t's noon in Chicago as BARBARA MANNING and her band, the Go-Luckys!, crawl out of their beds and prepare to greet a new day of sound checks, instrument maintenance, eating and -- if they're fortunate (and this interview doesn't run on forever) -- a little sightseeing.
As we begin, Manning is compelled to apologize for the sound of her voice, which is cracking and dropping out worse than an old Eagles eight-track cartridge.
She laughs, "Doesn't it sound terrible? I think I lost it sometime in maybe New Orleans. But the weird thing is, even though I sound real horrible right now, as soon as I find a microphone, I don't know how, but I manage to clear up. It's kind of like, 'Oh good, my voice is back.' " Manning and the Go-Luckys! (featuring twin brothers Fabrizio and Flavio Steinbach on bass and drums) play at the Shop Friday evening.
Barbara Manning has been an influential figure in the music underground for more than 15 years as a solo artist and as a member of various bands (28th Day, World of Pooh and the SF Seals among them). Long before Liz Phair found herself exiled in Guyville, Manning was quietly, chronicling with fire and unnerving directness, what it was like to exist as a female singer/songwriter with an electric guitar in a predominantly male-oriented rock universe. A consistently engaging and eccentric performer, Manning's unswerving commitment to her unique vision and dogged pursuit of success on her own terms have made her an inspirational indie rock icon.
Today, Manning is just thankful for the first full night's sleep she's managed since the band hit the road about three weeks ago.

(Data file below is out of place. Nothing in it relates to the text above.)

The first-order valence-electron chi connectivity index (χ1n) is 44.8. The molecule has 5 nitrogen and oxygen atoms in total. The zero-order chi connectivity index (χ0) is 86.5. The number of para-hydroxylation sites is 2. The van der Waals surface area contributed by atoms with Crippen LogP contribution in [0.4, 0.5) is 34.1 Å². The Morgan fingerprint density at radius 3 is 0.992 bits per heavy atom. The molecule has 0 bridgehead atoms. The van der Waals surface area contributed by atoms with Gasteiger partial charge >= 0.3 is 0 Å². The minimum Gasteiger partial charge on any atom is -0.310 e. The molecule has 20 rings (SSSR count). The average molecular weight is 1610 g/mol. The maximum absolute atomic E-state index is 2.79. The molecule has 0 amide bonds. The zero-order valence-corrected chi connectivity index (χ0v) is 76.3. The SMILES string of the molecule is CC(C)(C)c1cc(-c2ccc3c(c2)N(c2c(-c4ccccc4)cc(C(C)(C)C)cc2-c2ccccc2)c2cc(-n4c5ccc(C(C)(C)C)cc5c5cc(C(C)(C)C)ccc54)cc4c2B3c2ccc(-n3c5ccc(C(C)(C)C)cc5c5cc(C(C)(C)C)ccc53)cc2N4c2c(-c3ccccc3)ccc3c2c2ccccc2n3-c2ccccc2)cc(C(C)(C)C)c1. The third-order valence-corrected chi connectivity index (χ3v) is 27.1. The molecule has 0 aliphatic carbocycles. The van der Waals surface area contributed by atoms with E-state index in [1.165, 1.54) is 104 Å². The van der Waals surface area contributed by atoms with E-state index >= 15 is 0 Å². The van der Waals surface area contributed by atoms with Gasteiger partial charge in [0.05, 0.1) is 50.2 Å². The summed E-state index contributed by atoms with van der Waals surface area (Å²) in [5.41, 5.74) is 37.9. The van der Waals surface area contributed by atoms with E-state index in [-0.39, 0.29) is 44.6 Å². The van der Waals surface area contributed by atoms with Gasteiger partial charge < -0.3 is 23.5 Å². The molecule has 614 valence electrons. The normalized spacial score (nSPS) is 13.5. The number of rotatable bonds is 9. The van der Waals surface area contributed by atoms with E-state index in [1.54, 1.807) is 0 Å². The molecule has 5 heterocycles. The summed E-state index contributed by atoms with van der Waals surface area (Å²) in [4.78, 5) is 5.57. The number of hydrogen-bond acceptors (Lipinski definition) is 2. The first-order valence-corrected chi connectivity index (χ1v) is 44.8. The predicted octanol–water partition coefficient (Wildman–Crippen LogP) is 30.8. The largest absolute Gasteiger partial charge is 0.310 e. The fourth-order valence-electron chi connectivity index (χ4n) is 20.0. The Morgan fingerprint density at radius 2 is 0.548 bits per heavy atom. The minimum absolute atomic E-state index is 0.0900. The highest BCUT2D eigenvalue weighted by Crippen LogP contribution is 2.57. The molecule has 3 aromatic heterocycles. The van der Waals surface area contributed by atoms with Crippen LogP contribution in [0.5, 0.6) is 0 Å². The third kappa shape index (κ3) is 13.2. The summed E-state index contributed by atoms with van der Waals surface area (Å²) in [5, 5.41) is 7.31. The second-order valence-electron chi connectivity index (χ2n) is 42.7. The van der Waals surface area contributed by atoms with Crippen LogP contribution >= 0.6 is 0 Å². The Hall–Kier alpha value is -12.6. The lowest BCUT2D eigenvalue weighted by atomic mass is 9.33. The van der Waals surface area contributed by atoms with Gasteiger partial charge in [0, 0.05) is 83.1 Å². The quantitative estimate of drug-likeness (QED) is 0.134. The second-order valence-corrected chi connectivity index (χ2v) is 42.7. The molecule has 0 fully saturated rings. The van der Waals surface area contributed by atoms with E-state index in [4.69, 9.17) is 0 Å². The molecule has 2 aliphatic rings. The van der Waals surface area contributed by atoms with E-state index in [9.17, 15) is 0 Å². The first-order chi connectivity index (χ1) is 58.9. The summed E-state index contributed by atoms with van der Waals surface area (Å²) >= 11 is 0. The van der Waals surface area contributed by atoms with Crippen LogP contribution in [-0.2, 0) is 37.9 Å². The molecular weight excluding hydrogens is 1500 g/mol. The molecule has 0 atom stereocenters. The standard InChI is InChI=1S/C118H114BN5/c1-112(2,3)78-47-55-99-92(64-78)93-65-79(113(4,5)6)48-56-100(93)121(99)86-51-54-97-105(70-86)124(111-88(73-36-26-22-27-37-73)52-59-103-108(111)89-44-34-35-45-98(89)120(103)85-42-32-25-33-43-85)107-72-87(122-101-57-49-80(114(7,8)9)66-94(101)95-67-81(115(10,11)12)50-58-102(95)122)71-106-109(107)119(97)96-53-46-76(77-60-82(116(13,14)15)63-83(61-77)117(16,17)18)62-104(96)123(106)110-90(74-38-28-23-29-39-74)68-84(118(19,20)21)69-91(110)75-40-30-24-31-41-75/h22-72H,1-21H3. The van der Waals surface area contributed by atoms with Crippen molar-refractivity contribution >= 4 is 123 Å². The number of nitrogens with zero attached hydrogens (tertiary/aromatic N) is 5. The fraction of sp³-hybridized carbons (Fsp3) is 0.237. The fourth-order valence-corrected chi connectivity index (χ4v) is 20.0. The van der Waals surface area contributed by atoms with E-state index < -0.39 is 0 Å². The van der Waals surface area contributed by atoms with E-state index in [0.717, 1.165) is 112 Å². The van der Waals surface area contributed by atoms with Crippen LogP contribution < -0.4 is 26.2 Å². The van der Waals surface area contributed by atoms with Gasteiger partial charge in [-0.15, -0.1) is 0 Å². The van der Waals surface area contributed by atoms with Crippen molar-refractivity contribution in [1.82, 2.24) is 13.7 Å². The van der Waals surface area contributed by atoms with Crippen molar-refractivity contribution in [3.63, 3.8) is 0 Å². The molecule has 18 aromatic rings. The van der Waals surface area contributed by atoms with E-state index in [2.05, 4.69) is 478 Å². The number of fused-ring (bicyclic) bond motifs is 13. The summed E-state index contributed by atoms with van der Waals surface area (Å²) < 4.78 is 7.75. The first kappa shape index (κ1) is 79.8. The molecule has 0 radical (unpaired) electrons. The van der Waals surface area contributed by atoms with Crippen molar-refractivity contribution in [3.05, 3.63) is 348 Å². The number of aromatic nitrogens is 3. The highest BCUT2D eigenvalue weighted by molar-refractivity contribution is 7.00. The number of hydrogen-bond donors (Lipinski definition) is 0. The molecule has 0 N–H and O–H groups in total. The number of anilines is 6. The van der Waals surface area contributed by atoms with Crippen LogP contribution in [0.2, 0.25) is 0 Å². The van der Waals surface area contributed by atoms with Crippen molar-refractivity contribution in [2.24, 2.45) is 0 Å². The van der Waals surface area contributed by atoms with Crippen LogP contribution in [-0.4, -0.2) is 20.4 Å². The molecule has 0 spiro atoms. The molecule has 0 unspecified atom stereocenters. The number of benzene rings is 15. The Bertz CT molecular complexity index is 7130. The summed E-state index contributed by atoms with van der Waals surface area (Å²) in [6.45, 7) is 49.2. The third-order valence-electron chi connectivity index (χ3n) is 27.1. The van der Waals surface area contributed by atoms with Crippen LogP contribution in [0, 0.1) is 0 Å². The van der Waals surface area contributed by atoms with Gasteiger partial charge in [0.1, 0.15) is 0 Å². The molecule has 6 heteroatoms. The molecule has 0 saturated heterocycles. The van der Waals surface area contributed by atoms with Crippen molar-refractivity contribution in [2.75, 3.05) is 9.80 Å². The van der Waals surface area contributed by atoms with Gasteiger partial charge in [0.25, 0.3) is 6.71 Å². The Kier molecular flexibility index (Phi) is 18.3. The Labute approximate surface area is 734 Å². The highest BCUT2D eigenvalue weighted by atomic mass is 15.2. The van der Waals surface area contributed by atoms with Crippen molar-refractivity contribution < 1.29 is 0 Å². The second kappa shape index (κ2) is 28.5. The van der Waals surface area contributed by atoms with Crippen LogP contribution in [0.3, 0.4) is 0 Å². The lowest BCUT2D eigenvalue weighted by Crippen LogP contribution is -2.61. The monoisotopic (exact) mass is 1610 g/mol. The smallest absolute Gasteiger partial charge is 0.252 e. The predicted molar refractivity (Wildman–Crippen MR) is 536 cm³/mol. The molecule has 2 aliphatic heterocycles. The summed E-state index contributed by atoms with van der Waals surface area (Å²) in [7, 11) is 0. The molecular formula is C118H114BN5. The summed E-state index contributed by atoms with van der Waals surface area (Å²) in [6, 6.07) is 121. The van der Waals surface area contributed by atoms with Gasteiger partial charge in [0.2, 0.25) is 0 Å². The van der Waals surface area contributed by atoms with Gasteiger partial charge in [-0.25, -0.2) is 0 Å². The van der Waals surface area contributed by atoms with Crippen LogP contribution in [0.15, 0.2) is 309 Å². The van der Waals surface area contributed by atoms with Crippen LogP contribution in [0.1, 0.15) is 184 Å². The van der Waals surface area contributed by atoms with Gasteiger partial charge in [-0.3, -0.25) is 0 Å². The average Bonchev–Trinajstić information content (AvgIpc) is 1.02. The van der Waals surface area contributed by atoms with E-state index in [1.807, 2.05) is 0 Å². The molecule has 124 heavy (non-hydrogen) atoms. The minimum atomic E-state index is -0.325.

"I slept 12 hours," she says. "I think that was probably a mistake. I feel like I could still go back to bed. It just feels like you never get a chance to recuperate."
For underground bands like the Go-Luckys!, touring (in this case, in a van named Hero) is a necessity. It can be fun -- a unique opportunity to travel and to connect with fans around the world -- but it can be a chore as well.
"It's really, really hard," Manning says. "Anybody who has fantasies about touring has got to know that it takes every ounce of energy out of you. You never get enough sleep. We always go on really late because we're the headliner. So they stick us on after every local band has played forever, and we get finished right as it's last call and we get pushed out as fast as possible because the staff wants to get home. It's not always that way. It depends."
So that's what being an indie pop star is all about?
"I don't think I'm a star," she politely responds to the inherently inane question. "If I was a star, things would be different. Steven Malkmus is a star, and Sonic Youth are stars. I'm just a struggling artist. I'm really confident in my own ability. And I really love playing my own songs. So in a way I am really happy, really satisfied. I love my songs. I just feel really pleased that I've been given this gift of being able to write and sing."
Manning's sweet, jagged and melodious pop jewels are immediately accessible. Her songs are lyrical yet straightforward and honest, revealing the sorts of quirks, desires, guilty pleasures and daydreams most of us would choose to keep hidden. It's all held together by Manning's expressive and immediate vocals, which serve to draw the listener in and make for a spellbinding live experience.